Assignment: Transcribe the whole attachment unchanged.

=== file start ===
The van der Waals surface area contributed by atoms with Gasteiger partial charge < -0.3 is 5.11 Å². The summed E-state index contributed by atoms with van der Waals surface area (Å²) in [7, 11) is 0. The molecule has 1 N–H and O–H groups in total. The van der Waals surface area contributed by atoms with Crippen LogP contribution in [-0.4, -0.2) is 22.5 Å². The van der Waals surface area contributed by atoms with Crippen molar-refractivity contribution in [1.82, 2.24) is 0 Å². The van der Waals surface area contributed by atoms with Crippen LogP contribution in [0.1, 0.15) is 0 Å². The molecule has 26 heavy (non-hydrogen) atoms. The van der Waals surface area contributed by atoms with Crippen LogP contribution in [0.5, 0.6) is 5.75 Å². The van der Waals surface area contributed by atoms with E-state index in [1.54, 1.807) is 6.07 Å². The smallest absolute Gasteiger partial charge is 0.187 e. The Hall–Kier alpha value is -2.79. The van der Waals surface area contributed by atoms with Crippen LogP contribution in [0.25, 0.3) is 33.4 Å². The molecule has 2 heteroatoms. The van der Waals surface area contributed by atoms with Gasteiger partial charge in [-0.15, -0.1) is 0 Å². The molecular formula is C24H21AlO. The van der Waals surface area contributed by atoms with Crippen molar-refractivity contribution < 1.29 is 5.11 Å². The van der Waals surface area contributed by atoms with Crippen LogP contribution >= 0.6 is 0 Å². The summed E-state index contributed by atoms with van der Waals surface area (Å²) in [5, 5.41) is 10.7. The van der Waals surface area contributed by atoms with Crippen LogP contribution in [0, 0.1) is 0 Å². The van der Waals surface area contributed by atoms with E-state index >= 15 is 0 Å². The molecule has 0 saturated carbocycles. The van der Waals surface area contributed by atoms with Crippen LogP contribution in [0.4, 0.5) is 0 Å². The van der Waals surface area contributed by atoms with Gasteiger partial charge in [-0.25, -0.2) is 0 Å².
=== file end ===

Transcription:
The van der Waals surface area contributed by atoms with Gasteiger partial charge < -0.3 is 5.11 Å². The summed E-state index contributed by atoms with van der Waals surface area (Å²) in [7, 11) is 0. The molecule has 1 N–H and O–H groups in total. The van der Waals surface area contributed by atoms with Crippen LogP contribution in [-0.4, -0.2) is 22.5 Å². The van der Waals surface area contributed by atoms with Crippen molar-refractivity contribution in [1.82, 2.24) is 0 Å². The van der Waals surface area contributed by atoms with Crippen LogP contribution in [0.1, 0.15) is 0 Å². The molecule has 26 heavy (non-hydrogen) atoms. The van der Waals surface area contributed by atoms with Crippen LogP contribution in [0.5, 0.6) is 5.75 Å². The van der Waals surface area contributed by atoms with E-state index in [1.54, 1.807) is 6.07 Å². The smallest absolute Gasteiger partial charge is 0.187 e. The Hall–Kier alpha value is -2.79. The van der Waals surface area contributed by atoms with Crippen LogP contribution in [0.25, 0.3) is 33.4 Å². The molecule has 2 heteroatoms. The van der Waals surface area contributed by atoms with Gasteiger partial charge in [-0.15, -0.1) is 0 Å². The molecular formula is C24H21AlO. The van der Waals surface area contributed by atoms with Crippen molar-refractivity contribution < 1.29 is 5.11 Å². The van der Waals surface area contributed by atoms with Crippen LogP contribution >= 0.6 is 0 Å². The summed E-state index contributed by atoms with van der Waals surface area (Å²) in [5, 5.41) is 10.7. The van der Waals surface area contributed by atoms with Crippen LogP contribution in [0, 0.1) is 0 Å². The van der Waals surface area contributed by atoms with E-state index >= 15 is 0 Å². The molecule has 0 saturated carbocycles. The van der Waals surface area contributed by atoms with Crippen LogP contribution in [0.4, 0.5) is 0 Å². The van der Waals surface area contributed by atoms with Gasteiger partial charge in [-0.25, -0.2) is 0 Å².